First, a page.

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Then we had a few visits from a hind, possibly the same one, with two fawns in tow. That’s the hind at the top of the post.

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The fawns’ white spots were beginning to disappear, but were still visible.

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They came right up under the kitchen windows. I was particularly pleased to catch the mother whilst she was in the sun, because that way you can see the wonderful colour of their summer coats.

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They’ve been back since, or at least a similar family have, but now have duller, winter fur and the fawns have completely lost their spots.

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I took this photo, as I often do, to remind me to go to the advertised talk. Which, a couple of weeks later, I duly did. Very good it was too.

I’ve seen Brian Yorke talk before. He’s very knowledgable and funny to boot. Unless you live locally, you might not have the chance to to catch up with one of his talks on flowers or ferns or bird migration, but he does have an excellent website where you can keep up with his latest finds and quirky drawings.

Anyway, back to the Friday: in the evening, we met with some friends for a beach bonfire, a chinwag and a few convivial drinks…

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I think that it was our good friend G who suggested the event.

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I hope it becomes a regular thing.

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B seemed to enjoy hunting for driftwood logs to sit on and/or burn.

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Sitting around a fire on a beach inevitably has me thinking back nostalgically to happy weekends on the Welsh coast a long time ago, with a different group of friends.

Finally, one last image of a Roe Deer, this time one of the young ones, as it passed through a sunny spot beneath our kitchen window…

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All Good Things

Orographic Fog Sunset Carn Fadryn.

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At some point this summer, when I’ve been watching a sunset from a high vantage point, it occurred to me that in all the years we’ve been climbing Carn Fadryn and enjoying the Llyn Peninsula’s fabulous sunsets, we’ve never thought to combine the two. So I arrived in North Wales with an ambition. When I suggested it to Andy, his response made me think that he had perhaps been thinking exactly the same thing. Most of the rest of our party were keen too.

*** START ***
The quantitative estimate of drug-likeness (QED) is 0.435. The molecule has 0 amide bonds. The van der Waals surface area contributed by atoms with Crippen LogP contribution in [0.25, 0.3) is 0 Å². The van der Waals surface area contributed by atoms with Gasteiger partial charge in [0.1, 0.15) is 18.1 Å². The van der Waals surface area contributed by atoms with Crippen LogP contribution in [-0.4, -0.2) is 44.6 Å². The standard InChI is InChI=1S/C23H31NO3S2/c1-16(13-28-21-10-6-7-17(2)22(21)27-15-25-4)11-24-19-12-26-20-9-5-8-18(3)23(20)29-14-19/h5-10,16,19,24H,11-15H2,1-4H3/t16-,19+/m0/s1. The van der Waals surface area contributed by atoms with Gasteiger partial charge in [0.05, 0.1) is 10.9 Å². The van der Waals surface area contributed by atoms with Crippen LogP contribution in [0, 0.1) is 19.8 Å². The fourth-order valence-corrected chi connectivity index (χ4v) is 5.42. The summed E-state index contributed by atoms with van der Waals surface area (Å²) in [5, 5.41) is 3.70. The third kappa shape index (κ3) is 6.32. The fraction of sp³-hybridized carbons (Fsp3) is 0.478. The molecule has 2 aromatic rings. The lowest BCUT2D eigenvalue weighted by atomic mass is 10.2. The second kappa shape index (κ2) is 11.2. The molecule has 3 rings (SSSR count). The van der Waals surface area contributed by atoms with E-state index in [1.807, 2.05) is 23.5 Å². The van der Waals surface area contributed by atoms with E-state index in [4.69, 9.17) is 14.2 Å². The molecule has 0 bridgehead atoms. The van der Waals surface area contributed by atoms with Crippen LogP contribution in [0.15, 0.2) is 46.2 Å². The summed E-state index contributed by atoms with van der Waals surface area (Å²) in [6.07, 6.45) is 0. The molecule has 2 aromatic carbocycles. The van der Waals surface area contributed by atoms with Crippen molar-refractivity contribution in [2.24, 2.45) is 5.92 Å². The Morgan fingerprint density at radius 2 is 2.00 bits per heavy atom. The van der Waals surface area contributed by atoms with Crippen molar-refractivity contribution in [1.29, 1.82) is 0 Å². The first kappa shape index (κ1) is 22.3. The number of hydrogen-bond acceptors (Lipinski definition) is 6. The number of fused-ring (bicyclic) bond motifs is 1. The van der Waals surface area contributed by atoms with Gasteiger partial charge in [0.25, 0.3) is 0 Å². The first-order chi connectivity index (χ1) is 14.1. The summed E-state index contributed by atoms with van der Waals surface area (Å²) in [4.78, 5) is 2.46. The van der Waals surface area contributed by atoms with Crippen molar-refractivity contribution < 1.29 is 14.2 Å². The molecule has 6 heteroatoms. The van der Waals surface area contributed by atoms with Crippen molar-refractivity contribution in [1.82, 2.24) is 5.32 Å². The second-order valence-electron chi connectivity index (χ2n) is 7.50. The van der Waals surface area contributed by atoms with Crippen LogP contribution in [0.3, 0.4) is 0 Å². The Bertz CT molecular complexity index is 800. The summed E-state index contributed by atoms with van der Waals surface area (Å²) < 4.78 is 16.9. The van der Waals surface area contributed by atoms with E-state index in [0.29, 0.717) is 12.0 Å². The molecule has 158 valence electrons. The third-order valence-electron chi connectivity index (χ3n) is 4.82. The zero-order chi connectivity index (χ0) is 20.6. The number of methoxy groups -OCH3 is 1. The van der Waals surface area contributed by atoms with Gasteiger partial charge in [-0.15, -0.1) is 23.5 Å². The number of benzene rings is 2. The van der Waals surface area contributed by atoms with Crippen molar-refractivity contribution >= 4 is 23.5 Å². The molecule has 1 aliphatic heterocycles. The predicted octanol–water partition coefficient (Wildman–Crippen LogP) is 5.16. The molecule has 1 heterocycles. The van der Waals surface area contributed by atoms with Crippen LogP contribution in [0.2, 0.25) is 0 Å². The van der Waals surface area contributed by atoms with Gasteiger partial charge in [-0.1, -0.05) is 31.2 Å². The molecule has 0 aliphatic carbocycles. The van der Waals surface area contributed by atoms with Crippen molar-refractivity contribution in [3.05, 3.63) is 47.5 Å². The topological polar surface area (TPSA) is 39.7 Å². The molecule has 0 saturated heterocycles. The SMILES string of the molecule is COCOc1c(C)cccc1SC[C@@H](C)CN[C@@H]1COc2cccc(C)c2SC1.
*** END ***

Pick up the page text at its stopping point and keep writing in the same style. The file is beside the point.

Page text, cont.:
We chose an evening for our climb, but on the day, the weather didn’t seem too promising. For much of the day, Carn Fadryn had been completely obscured by cloud. Then the cloud began to lift, but a persistent cap of cloud hid the top part of the hill. Briefly Carn Fadryn cleared completely, giving us a degree of hope, but by the time we set-off the cloud had once more enveloped almost all of the hill and we climbed in dense, wet mist…

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I suppose we might have abandoned our idea, but it’s a short climb and this walk, up Little S’s ‘Birthday Hill’, is a fixture of our holidays. He wouldn’t forgive us if we didn’t climb it at some point, although this was still a few days before his actual birthday.

As we approached the summit however, something in the light seemed to promise more than we could have anticipated…

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Maybe the cloud would clear…

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But it was a bit more complicated than that. I’m not sure whether I’ve ever wondered before about how, on a windy day, a hill can retain a permanent cap of cloud. In fact, that isn’t what was happening at all. The wind was driving moist air from over the sea and as that air hit the slopes of Carn Fadryn it was forced to rise – called, apparently, orographic lift – and cooled down in the process, causing moisture to condensate out and hence forming clouds. Those clouds were almost immediately dispersed by the wind, but were soon replaced by new clouds formed by the wind following on behind.

The effect, from our point of view, was of sudden clearing and disappearing views. The next three photos, taken in quick succession, give some idea of what we could see.

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I’ve enthused many times before about the wonderful views from Carn Fadryn; on this occasion we only had brief and partial views, but it was completely exhilarating.

Whilst it wasn’t raining, it might as well have been: the air was so damp that we soon realised that we were soaked.

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We couldn’t see the sun, a high blanket of cloud was hiding it, but we could see a line of light reflected in the sea, a sort of secondhand sunset.

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It was cold. The kids had sort-out shelter on the leeward side of the summit rocks and were agitating for a beginning to our descent. Inappropriately clothed in just t-shirt and shorts, I could see their point of view and eventually, reluctantly, joined them on the path back towards the cars. Only the Adopted Yorkshire Man and the Shandy Sherpa stayed on the summit, but as I walked away I heard more whoops of excitement from behind me.